Shopping locally is growing ever more important. Sheffield City Council is running a new Shop Local initiative to encourage the people of Sheffield to invest in their local businesses and high streets. But what do local business people think of this? We asked five high street shop owners to give us their thoughts.
It’s been an exceptionally challenging winter for high street businesses. As the arrival of spring and the removal of COVID-19 restrictions hopefully begin to bring more people back to the high street, Sheffield City Council wants to get more people thinking about shopping locally and say thank you to businesses for their hard work keeping people safe and the economy going through such unprecedented times.
Shopping locally is a huge part of this. It is choosing to buy your food, clothing, and other day-to-day items from a local business instead of investing in larger retailers who likely have massive franchises. These local businesses are vital for communities, often providing everything you might ever want or need to buy but in a more eco-friendly and ethical way, frequently with higher quality or fresher products.
Local businesses desperately need our support. As part of this, Sheffield City Council’s business support arm, Business Sheffield, have a team of six business information officers on the high streets of Sheffield (all 40 of them!).
The team are helping local shops with everything from cashflow to shop layouts, increasing footfall to social media support. Using their connections to colleagues at the council, they can assist with queries on things like licensing or street cleaning.
They have also commissioned four local artists to create a tote bag. The bags will be inspired by Sheffield and themed around shopping locally. They will be distributed across high-street businesses to stimulate trade, showcase businesses as part of a broader high street community, and remind customers to take pride in shopping locally.
Esther Morrison, business info officer and food consultant, said: “Sheffield’s neighbourhood high streets are home to a wealth of independent food spaces to chill, delis to delight, zero waste shops to reduce plastic, market traders providing street food, food halls tapping into local breweries and distilleries, and restaurants worth crossing the city for (and making a fantastic weekend break too!).
“When you find a hidden gem in Sheffield, tell the world! If you pick up something tasty and local at a market, grab their card and hand it to your local independent shop. If you visit an area of the city for the first time and eat something the city should know about, Google review it! If you meet somebody whose cooking is so delicious that they could make a living from it…call Business Sheffield and help them start that journey.”
Find out more about Business Sheffield and their tote bags at www.welcometosheffield.co.uk/business (find the officers in the Meet our team section) or call Business Sheffield 01142245000.
Damascus Sweets is a popular bakery located on Spital Hill, Burngreave, serving fresh sweets and specialising in Middle Eastern desserts inspired by dishes from Lebanon, Jordan and Turkey.
They are known for their manakish, a popular Levantine food consisting of dough topped with thyme, cheese or ground meat, and fresh kunafe, a traditional Middle Eastern dessert made with a spun pastry called kataifi, soaked in a sugar-based syrup and layered with cream, pistachio or nuts.
Ibrahim Alhaggo, owner of Damascus Sweets, speaks to us about his shop and his thoughts on the council’s Shop Local campaign.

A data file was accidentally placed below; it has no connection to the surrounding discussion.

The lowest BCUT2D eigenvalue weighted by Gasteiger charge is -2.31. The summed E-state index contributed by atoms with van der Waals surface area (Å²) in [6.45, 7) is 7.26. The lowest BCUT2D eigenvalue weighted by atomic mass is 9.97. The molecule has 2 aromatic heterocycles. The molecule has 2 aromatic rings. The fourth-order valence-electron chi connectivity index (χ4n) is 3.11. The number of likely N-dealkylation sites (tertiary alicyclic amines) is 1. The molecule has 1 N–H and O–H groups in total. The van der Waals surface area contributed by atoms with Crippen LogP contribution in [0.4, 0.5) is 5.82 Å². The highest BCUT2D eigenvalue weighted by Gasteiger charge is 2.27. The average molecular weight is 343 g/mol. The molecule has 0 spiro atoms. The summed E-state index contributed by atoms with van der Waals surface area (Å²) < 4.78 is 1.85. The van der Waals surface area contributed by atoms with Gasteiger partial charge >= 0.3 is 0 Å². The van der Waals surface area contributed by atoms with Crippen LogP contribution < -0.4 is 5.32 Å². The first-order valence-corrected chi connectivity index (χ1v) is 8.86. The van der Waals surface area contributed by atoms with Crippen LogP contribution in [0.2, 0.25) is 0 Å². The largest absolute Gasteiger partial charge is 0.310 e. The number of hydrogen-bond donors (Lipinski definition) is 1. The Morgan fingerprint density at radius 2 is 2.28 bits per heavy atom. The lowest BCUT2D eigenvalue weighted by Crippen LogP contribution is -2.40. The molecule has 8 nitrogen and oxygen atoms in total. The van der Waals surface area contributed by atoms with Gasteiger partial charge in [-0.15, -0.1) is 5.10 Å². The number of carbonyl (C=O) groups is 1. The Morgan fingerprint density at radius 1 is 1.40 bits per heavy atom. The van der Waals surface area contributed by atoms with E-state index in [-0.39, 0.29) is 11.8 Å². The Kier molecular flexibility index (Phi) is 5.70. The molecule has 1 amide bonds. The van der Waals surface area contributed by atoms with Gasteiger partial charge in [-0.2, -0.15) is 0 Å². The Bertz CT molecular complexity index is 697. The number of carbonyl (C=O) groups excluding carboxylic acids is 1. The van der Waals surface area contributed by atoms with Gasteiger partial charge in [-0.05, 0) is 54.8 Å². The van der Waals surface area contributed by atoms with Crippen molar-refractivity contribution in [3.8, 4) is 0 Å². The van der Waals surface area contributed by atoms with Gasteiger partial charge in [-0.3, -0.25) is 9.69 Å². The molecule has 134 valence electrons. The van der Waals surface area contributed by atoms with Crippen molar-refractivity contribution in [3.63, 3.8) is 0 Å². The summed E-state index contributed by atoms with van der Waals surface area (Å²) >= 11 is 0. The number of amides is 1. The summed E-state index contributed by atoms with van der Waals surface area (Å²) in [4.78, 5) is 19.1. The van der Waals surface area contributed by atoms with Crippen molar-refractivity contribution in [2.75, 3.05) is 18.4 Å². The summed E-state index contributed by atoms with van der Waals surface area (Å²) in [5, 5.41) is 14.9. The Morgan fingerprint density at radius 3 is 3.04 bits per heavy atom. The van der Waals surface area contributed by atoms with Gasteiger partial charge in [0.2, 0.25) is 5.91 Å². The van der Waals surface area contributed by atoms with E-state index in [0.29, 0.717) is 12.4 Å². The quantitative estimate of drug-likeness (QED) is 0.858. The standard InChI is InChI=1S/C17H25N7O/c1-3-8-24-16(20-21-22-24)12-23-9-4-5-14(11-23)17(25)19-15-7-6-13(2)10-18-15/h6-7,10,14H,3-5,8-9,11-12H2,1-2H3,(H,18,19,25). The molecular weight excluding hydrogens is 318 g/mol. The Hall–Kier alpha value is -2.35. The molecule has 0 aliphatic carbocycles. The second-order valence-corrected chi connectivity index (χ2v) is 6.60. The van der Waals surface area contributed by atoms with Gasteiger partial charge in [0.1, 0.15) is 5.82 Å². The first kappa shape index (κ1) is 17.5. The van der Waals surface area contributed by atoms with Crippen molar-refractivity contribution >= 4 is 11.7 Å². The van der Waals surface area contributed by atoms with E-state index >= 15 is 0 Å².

He said: “We decided to open our restaurant here because there is a large Middle Eastern community here. The foods are really well known in most countries, even the UK, and people enjoy our foods.
“We have a lot of English customers. They may not know much about the food, but they visit the shop, and we allow them to try samples, and when they try it, they love it and keep coming back. It’s really good knowing that we’re encouraging people to try something new, and that they enjoy it too.
“It’s important to shop local because, at Damascus Sweets, everything is handmade, original and fresh every day. Whereas with supermarkets, it’s hard to know how fresh the produce is.
“Our prices reflect the quality of our products, which might be higher than your larger stores, but people are still coming to our shop because they know everything is fresh, and that we make everything with our hearts.
“People notice the difference between ours and the supermarket version. It’s totally different. The quality is better and the food more authentic.”
Looking to the future, Ibrahim hopes to gain space in the Moor Market and the Sheffield City Centre Christmas Markets to introduce even more people to his bakery’s unique delicacies.
He said: “Lots of people visit my shop, and they ask why I haven’t opened in the city centre yet as there’s a really heavy footfall there. I can’t wait to get a space in one of the markets to be able to showcase a different style of sweets and desserts. I have so many ideas, and the future is inspiring.
“I hope the council’s campaign helps local stores like mine to have an opportunity to make it in the city centre by helping us get our feet off the ground, to have lower rents or council rates, maybe lower taxes, to give us an opportunity to start and see how things flourish and grow from there.”
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Il Forno Bakery provides the best quality baked goods, handcrafted sandwiches, delicious desserts and the finest rotisserie chicken in the city.
Working from a beautiful shop displaying and serving their baked goods and delicious takeaway meals, Il Forno is located near Firth Park in Sheffield.
Open 8am to 5pm Monday to Saturday, Il Forno bake bread daily in-house via traditional clay ovens to ensure the freshest, most delicious taste.
We spoke to Hussain Asem from Il Forno about his business and his thoughts on shopping locally.
He said: “We provide homemade, fresher, and healthier options for people, especially compared to many other takeaways in our area. Our chefs pride themselves on using only the best ingredients – you won’t find bread this good anywhere else in Sheffield!”
Il Forno is unique in that they update their menu every day – customers can always be sure that the products they are buying are homemade daily.
Hussain said: “Shopping locally is essential. It allows you to travel less, and if you’re on a tight schedule nearby, people don’t have to skip a meal during the day; they can pop in and quickly order something for their lunch, making sure that they look after themselves.
“Plus, our products are fresher and healthier than what larger stores can provide, and having local stores helps there be more options in communities and makes communities more welcoming and friendly as a whole.”